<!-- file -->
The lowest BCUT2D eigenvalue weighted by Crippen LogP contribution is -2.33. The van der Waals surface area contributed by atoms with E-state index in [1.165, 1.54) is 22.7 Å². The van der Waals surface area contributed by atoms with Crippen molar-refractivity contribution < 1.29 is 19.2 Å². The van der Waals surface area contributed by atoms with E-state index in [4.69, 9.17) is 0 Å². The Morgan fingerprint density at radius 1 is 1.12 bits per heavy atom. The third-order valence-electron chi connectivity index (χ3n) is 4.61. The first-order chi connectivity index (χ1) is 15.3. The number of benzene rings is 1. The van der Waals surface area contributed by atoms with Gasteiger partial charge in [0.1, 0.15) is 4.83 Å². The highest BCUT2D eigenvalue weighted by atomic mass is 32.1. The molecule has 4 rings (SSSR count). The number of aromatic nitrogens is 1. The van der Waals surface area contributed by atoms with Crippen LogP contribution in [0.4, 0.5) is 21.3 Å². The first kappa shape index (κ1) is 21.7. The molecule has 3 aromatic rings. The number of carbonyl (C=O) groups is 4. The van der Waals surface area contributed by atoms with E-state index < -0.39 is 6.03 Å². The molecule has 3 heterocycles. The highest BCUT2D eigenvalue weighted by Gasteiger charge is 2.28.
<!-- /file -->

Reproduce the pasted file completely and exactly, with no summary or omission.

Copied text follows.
The lowest BCUT2D eigenvalue weighted by Crippen LogP contribution is -2.33. The van der Waals surface area contributed by atoms with E-state index in [1.165, 1.54) is 22.7 Å². The van der Waals surface area contributed by atoms with Crippen molar-refractivity contribution < 1.29 is 19.2 Å². The van der Waals surface area contributed by atoms with E-state index in [4.69, 9.17) is 0 Å². The Morgan fingerprint density at radius 1 is 1.12 bits per heavy atom. The third-order valence-electron chi connectivity index (χ3n) is 4.61. The first-order chi connectivity index (χ1) is 15.3. The number of benzene rings is 1. The van der Waals surface area contributed by atoms with Gasteiger partial charge in [0.1, 0.15) is 4.83 Å². The highest BCUT2D eigenvalue weighted by atomic mass is 32.1. The molecule has 4 rings (SSSR count). The number of aromatic nitrogens is 1. The van der Waals surface area contributed by atoms with Crippen LogP contribution in [0.4, 0.5) is 21.3 Å². The first kappa shape index (κ1) is 21.7. The molecule has 3 aromatic rings. The number of carbonyl (C=O) groups is 4. The van der Waals surface area contributed by atoms with E-state index < -0.39 is 6.03 Å². The molecule has 3 heterocycles. The highest BCUT2D eigenvalue weighted by Gasteiger charge is 2.28.